Armitage, along this superior Bishop Jackson Kemper, held a dream of building a cathedral for the Diocese of Wisconsin. However, cathedral were not so popular in the Episcopal Church at that time. In 1868, Armitage requested the General Convention of the Episcopal Church create a canon for the establishment of diocesan churches. His request, however, was promptly ignored. At the time of his request, no canonically correct Episcopal cathedral existed in America. Moreover, Armitage's idea for a cathedral was vehemently opposed by the dominant parishes of the Diocese of Wisconsin.
However, Trinity Church, under Armitage and without parochial status, was just what Armitage needed to push his idea forward. He temporarily closed the church and within the month reopened it under the new name All Saints' Pro-Cathedral.
In July 1869, a newly formed legal parish organization, purchased and received a new parcel of land on Milwaukee's eastside to build the anticipated cathedral. However, without a diocesan canon (and therefore no diocesan funds), the project turned out to be too much for the All Saints' parish. They got no further than building the foundation of the church, when out of money, the property reverted to the mortgagor. The elegant Victorian home, which was built on the intended cathedral foundation, can still be seen today.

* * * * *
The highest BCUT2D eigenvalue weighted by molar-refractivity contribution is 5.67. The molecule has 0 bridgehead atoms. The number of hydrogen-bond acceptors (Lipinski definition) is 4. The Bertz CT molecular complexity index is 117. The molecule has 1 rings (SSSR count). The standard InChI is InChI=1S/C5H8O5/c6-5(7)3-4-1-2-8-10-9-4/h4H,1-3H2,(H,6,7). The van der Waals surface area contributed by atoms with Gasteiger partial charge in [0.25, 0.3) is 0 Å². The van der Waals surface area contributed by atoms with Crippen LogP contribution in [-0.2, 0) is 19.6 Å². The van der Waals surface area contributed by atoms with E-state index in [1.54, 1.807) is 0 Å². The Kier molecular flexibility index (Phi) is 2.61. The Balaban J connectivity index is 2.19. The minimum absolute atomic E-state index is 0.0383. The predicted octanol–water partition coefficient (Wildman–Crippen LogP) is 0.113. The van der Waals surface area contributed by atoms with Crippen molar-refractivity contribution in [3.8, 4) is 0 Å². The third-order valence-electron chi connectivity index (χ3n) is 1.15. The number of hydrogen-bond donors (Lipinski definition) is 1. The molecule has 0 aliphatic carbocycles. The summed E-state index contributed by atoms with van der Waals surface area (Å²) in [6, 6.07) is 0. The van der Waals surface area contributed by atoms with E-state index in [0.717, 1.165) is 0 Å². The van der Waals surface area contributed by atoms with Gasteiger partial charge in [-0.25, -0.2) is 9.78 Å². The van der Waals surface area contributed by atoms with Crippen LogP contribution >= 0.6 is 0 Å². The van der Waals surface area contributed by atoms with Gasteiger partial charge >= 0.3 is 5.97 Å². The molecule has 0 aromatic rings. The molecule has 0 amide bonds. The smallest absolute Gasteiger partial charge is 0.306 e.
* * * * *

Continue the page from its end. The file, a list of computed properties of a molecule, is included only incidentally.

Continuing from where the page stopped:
In 1871, the parish still persistent in its dream of a cathedral, purchased land on what is today East Juneau Avenue. They then moved their existing building to this land and began worshiping in this new location. Much to their joy, within a few months, the Olivet Congregational Church, a few yards from their newly purchased property, sold them its building and land. Now they had the building to match their cathedral dreams.
In 1873, the Diocese of Wisconsin voted to make All Saints' with its lovely new building the cathedral of the diocese. In 1898, following several years to work to clear the congregation's debts, the Pro-Cathedral was consecrated to full cathedral on All Saints' Day.
Under the influence of Bishop Isaac Lea Nicholson, starting in 1891, the congregation was exposed to the ideas and beliefs of the Oxford Movement and Cambridge Camden Society. This meant a greater emphasis on the pre-Reformation traditions, experiences, and architecture. The building's transition from Olivet Congregational Church displays well the guidelines of the Cambridge Camden Society. From the division of the interior room in to nave and chancel to the elegant stalls of the clergy and choir and to the beautiful stained glass windows depicting the lives of saints, the cathedral is what the Cambridge Camden Society considered at the time to be theologically correct architecture.